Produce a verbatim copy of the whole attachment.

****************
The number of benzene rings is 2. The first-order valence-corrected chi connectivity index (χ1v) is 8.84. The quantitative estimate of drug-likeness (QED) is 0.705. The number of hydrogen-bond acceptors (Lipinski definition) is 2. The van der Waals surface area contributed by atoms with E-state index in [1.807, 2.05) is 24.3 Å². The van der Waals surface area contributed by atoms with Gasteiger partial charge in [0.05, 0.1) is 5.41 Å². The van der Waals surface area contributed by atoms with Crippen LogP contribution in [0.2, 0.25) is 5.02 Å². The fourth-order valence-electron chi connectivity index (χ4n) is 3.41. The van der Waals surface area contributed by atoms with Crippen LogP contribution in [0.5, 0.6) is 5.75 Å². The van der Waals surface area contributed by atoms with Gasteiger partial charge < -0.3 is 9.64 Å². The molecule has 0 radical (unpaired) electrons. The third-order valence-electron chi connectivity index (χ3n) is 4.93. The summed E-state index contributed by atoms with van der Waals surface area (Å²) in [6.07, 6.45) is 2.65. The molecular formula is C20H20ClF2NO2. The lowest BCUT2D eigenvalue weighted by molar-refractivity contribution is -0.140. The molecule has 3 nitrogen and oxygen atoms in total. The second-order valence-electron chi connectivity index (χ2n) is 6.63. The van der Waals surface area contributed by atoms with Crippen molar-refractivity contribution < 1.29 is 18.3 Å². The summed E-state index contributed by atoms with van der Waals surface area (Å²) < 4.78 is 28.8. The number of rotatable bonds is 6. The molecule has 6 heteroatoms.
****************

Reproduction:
The number of benzene rings is 2. The first-order valence-corrected chi connectivity index (χ1v) is 8.84. The quantitative estimate of drug-likeness (QED) is 0.705. The number of hydrogen-bond acceptors (Lipinski definition) is 2. The van der Waals surface area contributed by atoms with E-state index in [1.807, 2.05) is 24.3 Å². The van der Waals surface area contributed by atoms with Gasteiger partial charge in [0.05, 0.1) is 5.41 Å². The van der Waals surface area contributed by atoms with Crippen LogP contribution in [0.2, 0.25) is 5.02 Å². The fourth-order valence-electron chi connectivity index (χ4n) is 3.41. The van der Waals surface area contributed by atoms with Crippen LogP contribution in [0.5, 0.6) is 5.75 Å². The van der Waals surface area contributed by atoms with Gasteiger partial charge < -0.3 is 9.64 Å². The molecule has 0 radical (unpaired) electrons. The third-order valence-electron chi connectivity index (χ3n) is 4.93. The summed E-state index contributed by atoms with van der Waals surface area (Å²) in [6.07, 6.45) is 2.65. The molecular formula is C20H20ClF2NO2. The lowest BCUT2D eigenvalue weighted by molar-refractivity contribution is -0.140. The molecule has 3 nitrogen and oxygen atoms in total. The second-order valence-electron chi connectivity index (χ2n) is 6.63. The van der Waals surface area contributed by atoms with Crippen molar-refractivity contribution < 1.29 is 18.3 Å². The summed E-state index contributed by atoms with van der Waals surface area (Å²) < 4.78 is 28.8. The number of rotatable bonds is 6. The molecule has 6 heteroatoms.